Everton Independent Research Data


Athletic News - Monday 02 May 1910
Bradford City 2, Everton 0
By Woolwinder.
There was a marked difference in the character of the operations by the respective sides at Valley Parade.  There was no flavor of the end of the season about the work of the home team.  To a man they were energetic and alert, and in all respects outclassed their opponents.  There was no more commanding figure on the field than Speirs.  Next, Comrie claims attention.  He afforded Freeman little latitude, and showed judgment in distributing the ball, whilst both Hampton and Robinson gave a rare account of themselves.  Within five minutes of the start the first goal was scored.  Robinson had put the ball to Slemin on the left, and the Irishman promptly crossed inside to Spiers.  The latter received the ball just outside the penalty area, and though Scott went down to save, the pace was so hot that he could not hold the ball, which went off his hands over his shoulder and into the net. 
Sharp’s Last Match (?)
The second goal came after fifteen minutes play, Bond scoring from a penalty owing to Makepeace having handled.  Everton were artistic enough in midfield, but there was a lack of unity and forcefulness in their attack at close quarters, so that they were always thwarted at the critical moment.  But for the judgement displayed by Scott, the home total would have been increased.  It was stated before the match that sharp had said he was playing his last game.  Be that as it may, he did not seem anxious to distinguish himself.  Freeman was on view most of the time, but rarely went in search of something to do.  Young never ceased in his tolling, but he had little support from the others.  Bradford City; Maskery; Campbell, Chaplin; Hampton, Comrie, Robinson; Bond, Rutter, O’Rourke, Speirs, and Slemin.  Everton; Scott (Walter); Clifford, Balmer; Harris, Borthwick, Makepeace; Sharp (captain), White, Freeman, Young and Turner.  Referee; Mr. H.P. Lewis, Rotherham.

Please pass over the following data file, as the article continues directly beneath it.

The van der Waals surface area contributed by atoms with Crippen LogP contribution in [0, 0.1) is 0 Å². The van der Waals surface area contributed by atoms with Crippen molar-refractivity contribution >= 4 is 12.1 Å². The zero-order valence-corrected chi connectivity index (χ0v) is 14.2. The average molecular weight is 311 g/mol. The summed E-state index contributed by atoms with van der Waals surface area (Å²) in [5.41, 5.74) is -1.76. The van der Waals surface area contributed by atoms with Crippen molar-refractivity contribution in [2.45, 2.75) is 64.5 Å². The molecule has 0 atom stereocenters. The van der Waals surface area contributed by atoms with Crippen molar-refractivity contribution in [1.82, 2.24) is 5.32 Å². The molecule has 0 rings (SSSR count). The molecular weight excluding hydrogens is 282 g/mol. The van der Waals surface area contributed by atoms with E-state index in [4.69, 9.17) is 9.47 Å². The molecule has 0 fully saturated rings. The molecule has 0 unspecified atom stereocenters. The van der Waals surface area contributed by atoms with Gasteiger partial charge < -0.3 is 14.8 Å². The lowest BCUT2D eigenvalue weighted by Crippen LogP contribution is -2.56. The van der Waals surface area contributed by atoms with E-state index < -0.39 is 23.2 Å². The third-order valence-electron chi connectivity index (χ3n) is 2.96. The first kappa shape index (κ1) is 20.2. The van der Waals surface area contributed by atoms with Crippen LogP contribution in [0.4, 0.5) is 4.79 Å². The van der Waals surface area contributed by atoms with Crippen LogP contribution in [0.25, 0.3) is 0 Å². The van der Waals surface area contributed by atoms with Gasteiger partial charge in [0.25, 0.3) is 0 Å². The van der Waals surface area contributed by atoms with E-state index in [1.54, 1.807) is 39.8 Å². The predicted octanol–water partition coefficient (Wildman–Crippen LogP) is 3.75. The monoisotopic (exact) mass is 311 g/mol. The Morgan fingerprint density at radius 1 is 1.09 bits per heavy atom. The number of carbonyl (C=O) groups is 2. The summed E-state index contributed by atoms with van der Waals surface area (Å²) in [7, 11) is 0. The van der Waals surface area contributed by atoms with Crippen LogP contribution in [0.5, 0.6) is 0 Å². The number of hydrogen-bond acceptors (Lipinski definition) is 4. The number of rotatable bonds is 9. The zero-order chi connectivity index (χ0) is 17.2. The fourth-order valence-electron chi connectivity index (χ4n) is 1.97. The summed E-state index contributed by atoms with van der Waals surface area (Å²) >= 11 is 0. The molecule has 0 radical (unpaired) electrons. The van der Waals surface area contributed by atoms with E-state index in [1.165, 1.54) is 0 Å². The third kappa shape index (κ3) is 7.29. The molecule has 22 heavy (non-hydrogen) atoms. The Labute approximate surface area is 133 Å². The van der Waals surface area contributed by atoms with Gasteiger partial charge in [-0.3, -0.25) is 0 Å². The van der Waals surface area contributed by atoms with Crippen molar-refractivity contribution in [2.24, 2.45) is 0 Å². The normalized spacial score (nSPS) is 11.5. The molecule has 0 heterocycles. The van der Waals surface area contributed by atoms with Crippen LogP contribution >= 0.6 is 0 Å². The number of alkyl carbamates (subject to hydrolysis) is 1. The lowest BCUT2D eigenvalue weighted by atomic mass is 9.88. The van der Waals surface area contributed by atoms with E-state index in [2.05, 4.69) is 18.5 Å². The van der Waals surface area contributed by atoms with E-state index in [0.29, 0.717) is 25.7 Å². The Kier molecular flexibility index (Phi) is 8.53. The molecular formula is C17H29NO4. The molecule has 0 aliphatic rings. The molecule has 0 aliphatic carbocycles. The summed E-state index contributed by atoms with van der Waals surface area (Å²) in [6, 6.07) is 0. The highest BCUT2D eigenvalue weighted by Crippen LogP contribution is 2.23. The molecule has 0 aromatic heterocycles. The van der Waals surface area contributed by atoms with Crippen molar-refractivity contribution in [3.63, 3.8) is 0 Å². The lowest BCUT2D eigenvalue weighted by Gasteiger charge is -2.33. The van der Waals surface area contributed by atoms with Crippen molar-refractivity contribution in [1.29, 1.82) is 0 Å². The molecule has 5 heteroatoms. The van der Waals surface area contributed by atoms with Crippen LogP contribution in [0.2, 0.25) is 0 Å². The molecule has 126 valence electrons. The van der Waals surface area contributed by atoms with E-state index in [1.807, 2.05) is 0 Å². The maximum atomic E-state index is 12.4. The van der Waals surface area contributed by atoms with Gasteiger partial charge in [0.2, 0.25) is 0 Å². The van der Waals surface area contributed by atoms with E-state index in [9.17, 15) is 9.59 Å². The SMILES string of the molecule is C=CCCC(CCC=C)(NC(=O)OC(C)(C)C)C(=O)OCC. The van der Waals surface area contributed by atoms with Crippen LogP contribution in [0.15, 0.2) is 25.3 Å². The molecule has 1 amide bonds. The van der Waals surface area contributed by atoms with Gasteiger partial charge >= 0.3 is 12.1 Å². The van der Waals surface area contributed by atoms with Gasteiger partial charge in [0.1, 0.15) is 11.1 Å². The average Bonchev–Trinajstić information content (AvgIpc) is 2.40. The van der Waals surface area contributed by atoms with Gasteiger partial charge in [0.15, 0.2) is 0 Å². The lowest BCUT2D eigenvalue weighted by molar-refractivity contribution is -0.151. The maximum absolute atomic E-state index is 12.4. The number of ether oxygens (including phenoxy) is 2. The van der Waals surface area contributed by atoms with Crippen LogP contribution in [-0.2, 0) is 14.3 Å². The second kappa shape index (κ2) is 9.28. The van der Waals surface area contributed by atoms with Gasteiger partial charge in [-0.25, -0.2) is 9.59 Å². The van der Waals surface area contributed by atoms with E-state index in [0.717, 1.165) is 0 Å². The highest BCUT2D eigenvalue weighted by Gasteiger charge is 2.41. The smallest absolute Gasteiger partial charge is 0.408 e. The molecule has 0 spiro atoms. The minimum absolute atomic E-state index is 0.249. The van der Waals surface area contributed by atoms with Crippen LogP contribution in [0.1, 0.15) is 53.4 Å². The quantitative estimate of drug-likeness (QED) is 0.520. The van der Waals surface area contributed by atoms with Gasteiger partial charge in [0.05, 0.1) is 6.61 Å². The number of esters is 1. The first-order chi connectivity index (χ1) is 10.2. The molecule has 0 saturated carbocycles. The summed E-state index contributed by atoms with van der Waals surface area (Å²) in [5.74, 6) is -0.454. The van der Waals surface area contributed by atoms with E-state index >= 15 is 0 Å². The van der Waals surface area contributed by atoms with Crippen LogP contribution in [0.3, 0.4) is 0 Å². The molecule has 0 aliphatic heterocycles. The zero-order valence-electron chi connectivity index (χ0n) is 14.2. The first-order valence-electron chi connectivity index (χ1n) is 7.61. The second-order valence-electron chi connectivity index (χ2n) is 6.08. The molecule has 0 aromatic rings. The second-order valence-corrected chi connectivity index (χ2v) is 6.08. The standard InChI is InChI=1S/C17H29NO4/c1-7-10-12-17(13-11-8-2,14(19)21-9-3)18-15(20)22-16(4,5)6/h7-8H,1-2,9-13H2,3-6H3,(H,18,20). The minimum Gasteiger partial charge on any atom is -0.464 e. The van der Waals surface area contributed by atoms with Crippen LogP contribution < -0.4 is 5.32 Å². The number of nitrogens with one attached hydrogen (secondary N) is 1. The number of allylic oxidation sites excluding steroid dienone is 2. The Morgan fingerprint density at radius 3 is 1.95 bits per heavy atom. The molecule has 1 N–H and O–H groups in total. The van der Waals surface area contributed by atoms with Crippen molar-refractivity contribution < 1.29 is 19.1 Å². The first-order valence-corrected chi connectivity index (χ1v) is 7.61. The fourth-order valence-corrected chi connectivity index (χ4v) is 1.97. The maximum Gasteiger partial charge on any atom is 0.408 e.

MAY 2, 1910. The Liverpool Courier.